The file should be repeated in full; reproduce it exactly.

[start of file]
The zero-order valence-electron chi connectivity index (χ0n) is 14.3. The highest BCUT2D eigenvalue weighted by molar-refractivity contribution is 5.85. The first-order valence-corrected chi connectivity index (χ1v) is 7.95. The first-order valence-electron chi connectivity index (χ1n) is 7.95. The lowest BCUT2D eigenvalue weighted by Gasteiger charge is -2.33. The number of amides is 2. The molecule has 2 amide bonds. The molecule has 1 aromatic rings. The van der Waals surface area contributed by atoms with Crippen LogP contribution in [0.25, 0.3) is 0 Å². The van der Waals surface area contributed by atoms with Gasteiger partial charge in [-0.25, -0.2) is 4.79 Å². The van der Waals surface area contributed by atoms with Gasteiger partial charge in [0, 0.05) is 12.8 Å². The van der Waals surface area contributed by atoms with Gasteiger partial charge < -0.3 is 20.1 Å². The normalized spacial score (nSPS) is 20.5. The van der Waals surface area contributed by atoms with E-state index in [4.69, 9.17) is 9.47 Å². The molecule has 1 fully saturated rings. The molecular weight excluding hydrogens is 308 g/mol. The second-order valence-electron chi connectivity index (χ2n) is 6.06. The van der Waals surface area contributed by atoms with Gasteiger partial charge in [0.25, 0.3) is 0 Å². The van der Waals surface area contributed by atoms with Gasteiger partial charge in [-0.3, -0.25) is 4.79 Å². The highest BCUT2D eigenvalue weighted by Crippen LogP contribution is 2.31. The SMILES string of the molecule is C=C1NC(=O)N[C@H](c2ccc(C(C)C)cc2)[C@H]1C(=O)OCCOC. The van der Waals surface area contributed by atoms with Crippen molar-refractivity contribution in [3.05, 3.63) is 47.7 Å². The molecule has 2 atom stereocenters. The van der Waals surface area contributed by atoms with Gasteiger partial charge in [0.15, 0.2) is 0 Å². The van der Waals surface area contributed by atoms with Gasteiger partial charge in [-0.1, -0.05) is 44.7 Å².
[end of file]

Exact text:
The zero-order valence-electron chi connectivity index (χ0n) is 14.3. The highest BCUT2D eigenvalue weighted by molar-refractivity contribution is 5.85. The first-order valence-corrected chi connectivity index (χ1v) is 7.95. The first-order valence-electron chi connectivity index (χ1n) is 7.95. The lowest BCUT2D eigenvalue weighted by Gasteiger charge is -2.33. The number of amides is 2. The molecule has 2 amide bonds. The molecule has 1 aromatic rings. The van der Waals surface area contributed by atoms with Crippen LogP contribution in [0.25, 0.3) is 0 Å². The van der Waals surface area contributed by atoms with Gasteiger partial charge in [-0.25, -0.2) is 4.79 Å². The van der Waals surface area contributed by atoms with Gasteiger partial charge in [0, 0.05) is 12.8 Å². The van der Waals surface area contributed by atoms with Gasteiger partial charge < -0.3 is 20.1 Å². The normalized spacial score (nSPS) is 20.5. The van der Waals surface area contributed by atoms with E-state index in [4.69, 9.17) is 9.47 Å². The molecule has 1 fully saturated rings. The molecular weight excluding hydrogens is 308 g/mol. The second-order valence-electron chi connectivity index (χ2n) is 6.06. The van der Waals surface area contributed by atoms with Gasteiger partial charge in [0.25, 0.3) is 0 Å². The van der Waals surface area contributed by atoms with Gasteiger partial charge in [-0.3, -0.25) is 4.79 Å². The highest BCUT2D eigenvalue weighted by Crippen LogP contribution is 2.31. The SMILES string of the molecule is C=C1NC(=O)N[C@H](c2ccc(C(C)C)cc2)[C@H]1C(=O)OCCOC. The van der Waals surface area contributed by atoms with Crippen molar-refractivity contribution in [3.05, 3.63) is 47.7 Å². The molecule has 2 atom stereocenters. The van der Waals surface area contributed by atoms with Gasteiger partial charge in [0.15, 0.2) is 0 Å². The van der Waals surface area contributed by atoms with Gasteiger partial charge in [-0.1, -0.05) is 44.7 Å².